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Perpetual Etude Founder/Guitarist Magnus Mild Discusses Debut Album, "Now Is The Time," The Importance Of Live Shows And Being Influenced By The Eighties

It's always exciting to get discover a brand new band and to get it on the ground floor as they take off. The past decade has seen so many thrilling and fascinating artists make a name for themselves in the metal world and the 2020s, despite the obvious setbacks, have been no exception.

In less than two weeks, October 15th to be exact, another newcomer will burst onto the scene, when Swedish quintet Perpetual Etude unleash their debut album, "Now Is The Time." Though it only features eight tracks, each song is guaranteed to pack a hell of a punch and showcase the talent the group possesses. To find out more about the album, the band's formation, how big of a role eighties metal music plays in their sound and more, we caught up with the band's founder, Magnus Mild. You can watch it in full below.

Diamond Oz: The new album, “Now Is The Time” is out very soon. What I’ve heard has been great, high energy heavy metal. Do you feel you were able to take that spirit from the eighties and translate it into modern day?

Magnus Mild: Thanks very much. I don’t know really. I think it’s the music that formed me as I grew up. I’ve found that it was pretty natural, if I don’t think about writing in a certain genre, then this is the thing that comes out naturally. I think I’m so heavily influenced by the music that it’s purely from the heart that I don’t try to make it sound like this or this, it just pops out from my head.

Oz: I think that’s why it comes across so well. There’s a lot of retro bands now who just copy Maiden or Saxon, but Perpetual Etude has its own energy. As for the album itself, obviously, “Now Is The Time” is a great title for a debut album, but what does the title mean to you?

Magnus: In the beginning it started out as a smaller project. I always like to sit down, play guitar and write songs and I had a bunch of songs that didn’t suit any of the other bands, so I thought, “Why not make a demo of these songs?” So we released the first song, “I’ve Got The Power” and after that we were contacted by two labels, from which we chose to sign with Black Lodge Records and I just felt, now is the time to do something with all these songs. I’ve got a lot of songs on my computer that have never seen daylight but this time I thought, “Why not do something about this?” So it all became very clear, now is the time to do it. It all sounds pretty natural.

Oz: You mentioned signing with Black Lodge. What was it about them that made you feel it was the right label for Perpetual Etude?

Magnus: It was because I only wanted to sign up for one obligation at a time. When you’re in a few other bands and have to release albums, it becomes something you feel obligated to, Music for me is never a “have to do” thing, if you know what I mean? It’s a passion and if I’m in the mood to write a song, I can do it in a day. Sometimes it takes longer of course, but I always want to do it for my own passion, not because it feels like I have to do it. So it felt like the perfect deal for both us and Black Lodge because we’re a brand new band and they never know if people will like this. After we put out the first music video for “I’ve Got The Power,” it seemed like people might like this.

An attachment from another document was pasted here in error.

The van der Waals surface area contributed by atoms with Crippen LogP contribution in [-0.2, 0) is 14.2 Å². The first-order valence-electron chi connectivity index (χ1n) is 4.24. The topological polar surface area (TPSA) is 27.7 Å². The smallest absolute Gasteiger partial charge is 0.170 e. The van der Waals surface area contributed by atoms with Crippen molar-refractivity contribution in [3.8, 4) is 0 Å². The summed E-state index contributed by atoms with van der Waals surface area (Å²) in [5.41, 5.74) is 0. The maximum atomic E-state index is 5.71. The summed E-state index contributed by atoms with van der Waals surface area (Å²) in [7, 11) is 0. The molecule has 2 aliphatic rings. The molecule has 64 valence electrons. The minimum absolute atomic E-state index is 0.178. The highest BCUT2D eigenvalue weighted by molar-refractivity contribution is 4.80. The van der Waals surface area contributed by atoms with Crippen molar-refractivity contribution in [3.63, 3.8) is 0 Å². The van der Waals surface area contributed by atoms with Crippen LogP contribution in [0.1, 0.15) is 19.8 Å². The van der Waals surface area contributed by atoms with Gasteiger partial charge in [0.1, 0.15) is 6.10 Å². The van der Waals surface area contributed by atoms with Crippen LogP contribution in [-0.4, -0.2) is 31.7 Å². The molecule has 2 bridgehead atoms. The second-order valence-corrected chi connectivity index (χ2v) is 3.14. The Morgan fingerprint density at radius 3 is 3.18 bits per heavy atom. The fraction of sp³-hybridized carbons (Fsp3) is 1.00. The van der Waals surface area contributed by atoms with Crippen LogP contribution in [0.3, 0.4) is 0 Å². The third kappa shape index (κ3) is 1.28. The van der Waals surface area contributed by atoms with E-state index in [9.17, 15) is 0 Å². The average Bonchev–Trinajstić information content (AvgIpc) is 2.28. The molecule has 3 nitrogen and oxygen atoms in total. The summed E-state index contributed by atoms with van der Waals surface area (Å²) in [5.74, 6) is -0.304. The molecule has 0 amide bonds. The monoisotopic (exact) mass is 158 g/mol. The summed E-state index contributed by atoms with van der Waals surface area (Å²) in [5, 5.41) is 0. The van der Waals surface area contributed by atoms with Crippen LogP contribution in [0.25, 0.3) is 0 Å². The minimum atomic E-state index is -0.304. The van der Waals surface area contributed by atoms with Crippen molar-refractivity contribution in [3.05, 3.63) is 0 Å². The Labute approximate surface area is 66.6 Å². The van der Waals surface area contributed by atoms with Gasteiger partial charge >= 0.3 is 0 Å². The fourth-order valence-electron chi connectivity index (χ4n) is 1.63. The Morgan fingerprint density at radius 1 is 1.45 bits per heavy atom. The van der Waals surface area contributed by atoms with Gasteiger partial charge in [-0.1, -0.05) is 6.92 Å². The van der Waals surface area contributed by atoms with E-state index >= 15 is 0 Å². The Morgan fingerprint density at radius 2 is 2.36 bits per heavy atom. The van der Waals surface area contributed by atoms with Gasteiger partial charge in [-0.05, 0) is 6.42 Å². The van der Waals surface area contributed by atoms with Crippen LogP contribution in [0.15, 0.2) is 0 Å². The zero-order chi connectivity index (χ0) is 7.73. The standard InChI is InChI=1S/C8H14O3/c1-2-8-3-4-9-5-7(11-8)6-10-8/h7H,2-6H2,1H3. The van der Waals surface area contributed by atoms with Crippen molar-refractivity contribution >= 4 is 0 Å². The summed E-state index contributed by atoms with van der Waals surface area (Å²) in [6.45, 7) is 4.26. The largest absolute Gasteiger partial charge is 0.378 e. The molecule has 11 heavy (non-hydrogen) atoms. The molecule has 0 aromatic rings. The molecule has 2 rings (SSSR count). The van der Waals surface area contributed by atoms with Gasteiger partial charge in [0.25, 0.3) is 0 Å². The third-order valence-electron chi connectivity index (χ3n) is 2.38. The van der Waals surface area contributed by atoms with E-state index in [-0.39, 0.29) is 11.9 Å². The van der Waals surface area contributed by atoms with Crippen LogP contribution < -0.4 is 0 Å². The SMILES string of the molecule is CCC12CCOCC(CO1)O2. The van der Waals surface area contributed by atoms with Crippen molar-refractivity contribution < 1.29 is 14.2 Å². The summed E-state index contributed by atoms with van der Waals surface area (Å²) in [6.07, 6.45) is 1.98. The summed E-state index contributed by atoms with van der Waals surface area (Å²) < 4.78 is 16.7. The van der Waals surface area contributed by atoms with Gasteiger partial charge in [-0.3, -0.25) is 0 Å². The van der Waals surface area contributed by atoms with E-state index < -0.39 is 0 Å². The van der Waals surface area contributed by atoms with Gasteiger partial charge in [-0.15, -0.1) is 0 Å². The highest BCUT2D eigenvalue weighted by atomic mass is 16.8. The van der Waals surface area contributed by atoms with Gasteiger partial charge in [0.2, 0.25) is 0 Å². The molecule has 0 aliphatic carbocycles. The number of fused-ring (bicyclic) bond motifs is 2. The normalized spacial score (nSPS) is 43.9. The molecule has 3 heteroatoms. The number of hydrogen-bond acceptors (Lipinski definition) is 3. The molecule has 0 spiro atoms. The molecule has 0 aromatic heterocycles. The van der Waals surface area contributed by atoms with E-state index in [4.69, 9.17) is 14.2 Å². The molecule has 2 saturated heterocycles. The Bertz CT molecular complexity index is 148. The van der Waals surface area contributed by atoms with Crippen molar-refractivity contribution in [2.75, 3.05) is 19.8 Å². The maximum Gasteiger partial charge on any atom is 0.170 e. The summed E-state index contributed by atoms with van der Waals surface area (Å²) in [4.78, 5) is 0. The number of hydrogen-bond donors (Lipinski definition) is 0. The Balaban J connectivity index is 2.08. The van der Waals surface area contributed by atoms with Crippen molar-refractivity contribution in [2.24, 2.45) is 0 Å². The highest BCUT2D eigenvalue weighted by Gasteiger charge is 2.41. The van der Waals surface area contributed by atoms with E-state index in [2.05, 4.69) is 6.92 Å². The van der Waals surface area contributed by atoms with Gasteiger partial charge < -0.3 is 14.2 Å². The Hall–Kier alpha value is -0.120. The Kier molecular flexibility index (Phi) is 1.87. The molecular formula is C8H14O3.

Oz: Well, it’s a really good song. It’s exciting and fun and a lot of bands nowadays think that to be fun, they have to be funny and that’s not always the case. Whereas this is serious heavy metal but there’s no way you can hear it and not smile.

Magnus: Thanks a lot. For sure, it’s deadly serious. I never thought of the music to be nostalgic or something like that. There are some elements that we wanted to bring back, but we look like any other band on stage and I don’t want to bring everything back. We just felt like, “Why not bring some of this music back?” because I miss it a lot. There’s always bands who release new and good things, but we didn’t want it to be something in honour of the genre. It’s our music and that’s how we write.

Oz: As well as “I’ve Got The Power,” you’ve done two lyric videos as well for “Once We Were One” and “Show Me.” These songs are very different from each other, and from “I’ve Got The Power.” What was it about these two songs that you felt should be chosen as singles to represent the album?

Magnus: They’re pretty wide in the spectrum and feel of the sound so I thought it was a good idea to show the whole width of the album, instead of just releasing two songs that sound the same. All the songs on the album are written with the feeling I had while writing them, so it’s all in the same sphere or spectrum of the music but all the songs are very personal and I felt these two songs were the widest apart. We’re a brand new band and nobody knows us, so I thought if we show two different songs, then maybe you can attract people from here and there.